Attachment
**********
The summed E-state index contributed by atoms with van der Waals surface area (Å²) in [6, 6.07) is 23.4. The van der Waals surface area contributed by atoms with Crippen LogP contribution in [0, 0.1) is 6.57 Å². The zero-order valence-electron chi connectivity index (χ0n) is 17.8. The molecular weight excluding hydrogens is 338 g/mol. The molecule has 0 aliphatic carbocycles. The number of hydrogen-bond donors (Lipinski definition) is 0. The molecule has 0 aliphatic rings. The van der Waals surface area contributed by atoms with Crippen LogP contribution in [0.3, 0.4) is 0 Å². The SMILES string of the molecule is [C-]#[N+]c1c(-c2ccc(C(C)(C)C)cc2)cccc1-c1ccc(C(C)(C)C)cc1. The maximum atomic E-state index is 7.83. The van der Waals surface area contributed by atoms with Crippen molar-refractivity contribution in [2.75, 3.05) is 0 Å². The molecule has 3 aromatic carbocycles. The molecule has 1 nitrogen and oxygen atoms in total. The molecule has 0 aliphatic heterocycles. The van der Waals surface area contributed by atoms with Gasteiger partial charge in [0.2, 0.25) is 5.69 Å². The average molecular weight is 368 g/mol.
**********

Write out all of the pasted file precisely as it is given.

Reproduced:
The summed E-state index contributed by atoms with van der Waals surface area (Å²) in [6, 6.07) is 23.4. The van der Waals surface area contributed by atoms with Crippen LogP contribution in [0, 0.1) is 6.57 Å². The zero-order valence-electron chi connectivity index (χ0n) is 17.8. The molecular weight excluding hydrogens is 338 g/mol. The molecule has 0 aliphatic carbocycles. The number of hydrogen-bond donors (Lipinski definition) is 0. The molecule has 0 aliphatic rings. The van der Waals surface area contributed by atoms with Crippen LogP contribution in [0.3, 0.4) is 0 Å². The SMILES string of the molecule is [C-]#[N+]c1c(-c2ccc(C(C)(C)C)cc2)cccc1-c1ccc(C(C)(C)C)cc1. The maximum atomic E-state index is 7.83. The van der Waals surface area contributed by atoms with Crippen molar-refractivity contribution in [2.75, 3.05) is 0 Å². The molecule has 3 aromatic carbocycles. The molecule has 1 nitrogen and oxygen atoms in total. The molecule has 0 aliphatic heterocycles. The van der Waals surface area contributed by atoms with Gasteiger partial charge in [0.2, 0.25) is 5.69 Å². The average molecular weight is 368 g/mol.